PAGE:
The Flitting

Ben Masters

Flitting also means transformation from one state of being to another. It evokes in my mind a butterfly, whose movement is of course a flitting—flittering and fluttering—and whose very condition is a flitting, programmed to fundamental change.

 The Flitting: A Memoir of Fathers, Sons, and Butterflies is a masterful and touching memoir blending natural history, pop culture, and literary biography—delivering a richly layered and nuanced portrait of a son’s attempt, after years of stubborn resistance, to take on his dying father’s love of the natural world. With his father unable to leave the house and follow the butterfly cycle for the first time since he was a child, Masters endeavors to become his connection to the outdoors and his treasured butterflies, reporting back with stories of beloved species—Purple Emperors, Lulworth Skippers, Wood Whites and Silver-studded Blues—and with stories of the woods and meadows that are their habitats and once were his. Structured around a series of exchanges and remembrances, butterflies become a way of talking about masculinity, memory, generational differences, and ultimately loss and continuation. Masters takes readers on an unlikely journey where Luther Vandross and The Sopranos rub shoulders with the likes of Angela Carter and Virginia Woolf on butterflies and gender; the metamorphoses of Prince; Zadie Smith on Joni Mitchell and how sensibilities evolve; and the lives and works of Vladimir Nabokov and other literary lepidopterists.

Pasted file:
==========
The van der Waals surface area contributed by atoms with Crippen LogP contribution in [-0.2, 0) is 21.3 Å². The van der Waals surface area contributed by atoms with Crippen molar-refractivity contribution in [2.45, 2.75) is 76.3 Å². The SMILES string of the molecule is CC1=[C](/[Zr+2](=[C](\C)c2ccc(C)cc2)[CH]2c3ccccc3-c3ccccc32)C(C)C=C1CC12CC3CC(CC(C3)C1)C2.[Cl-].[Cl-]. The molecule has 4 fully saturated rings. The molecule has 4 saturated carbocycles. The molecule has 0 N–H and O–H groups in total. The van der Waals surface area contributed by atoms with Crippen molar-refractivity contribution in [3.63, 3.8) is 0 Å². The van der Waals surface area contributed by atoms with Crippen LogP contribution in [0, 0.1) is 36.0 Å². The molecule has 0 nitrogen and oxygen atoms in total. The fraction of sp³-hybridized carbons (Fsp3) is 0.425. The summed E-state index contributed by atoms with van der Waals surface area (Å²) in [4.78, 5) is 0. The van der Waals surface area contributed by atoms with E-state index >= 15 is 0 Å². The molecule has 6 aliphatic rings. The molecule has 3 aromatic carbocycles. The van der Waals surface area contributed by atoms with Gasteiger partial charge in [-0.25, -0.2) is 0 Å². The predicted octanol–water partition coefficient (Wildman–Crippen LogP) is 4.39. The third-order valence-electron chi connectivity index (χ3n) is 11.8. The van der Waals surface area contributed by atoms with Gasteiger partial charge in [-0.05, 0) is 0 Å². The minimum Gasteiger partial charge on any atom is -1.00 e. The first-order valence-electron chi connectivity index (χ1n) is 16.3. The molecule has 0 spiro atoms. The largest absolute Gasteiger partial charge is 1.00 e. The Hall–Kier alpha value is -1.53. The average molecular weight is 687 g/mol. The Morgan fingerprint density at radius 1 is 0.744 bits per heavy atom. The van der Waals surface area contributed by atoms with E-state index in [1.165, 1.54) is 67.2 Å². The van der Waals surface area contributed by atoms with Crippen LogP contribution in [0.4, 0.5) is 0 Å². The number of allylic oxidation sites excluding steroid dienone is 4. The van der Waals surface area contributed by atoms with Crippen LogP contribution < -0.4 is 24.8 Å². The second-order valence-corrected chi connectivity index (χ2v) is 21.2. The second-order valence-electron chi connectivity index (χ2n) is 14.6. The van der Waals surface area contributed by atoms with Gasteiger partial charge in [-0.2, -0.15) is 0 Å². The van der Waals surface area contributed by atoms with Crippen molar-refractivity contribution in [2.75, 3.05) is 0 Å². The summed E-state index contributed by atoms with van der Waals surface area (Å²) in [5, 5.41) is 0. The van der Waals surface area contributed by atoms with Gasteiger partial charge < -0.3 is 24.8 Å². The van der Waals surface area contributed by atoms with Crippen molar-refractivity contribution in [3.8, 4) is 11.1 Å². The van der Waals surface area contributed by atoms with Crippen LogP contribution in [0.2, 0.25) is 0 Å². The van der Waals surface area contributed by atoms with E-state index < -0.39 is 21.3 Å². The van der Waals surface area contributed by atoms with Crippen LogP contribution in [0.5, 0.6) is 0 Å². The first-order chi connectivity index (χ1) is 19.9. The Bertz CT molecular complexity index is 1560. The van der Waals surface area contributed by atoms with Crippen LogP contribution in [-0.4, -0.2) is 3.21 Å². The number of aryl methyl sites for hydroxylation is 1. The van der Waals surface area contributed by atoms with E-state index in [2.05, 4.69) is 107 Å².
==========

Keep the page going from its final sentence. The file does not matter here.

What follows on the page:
In this beautiful debut memoir, Ben Masters offers an intensely authentic, unforgettable portrait of a father and son sharing passions, lessons, and regrets before they run out of time.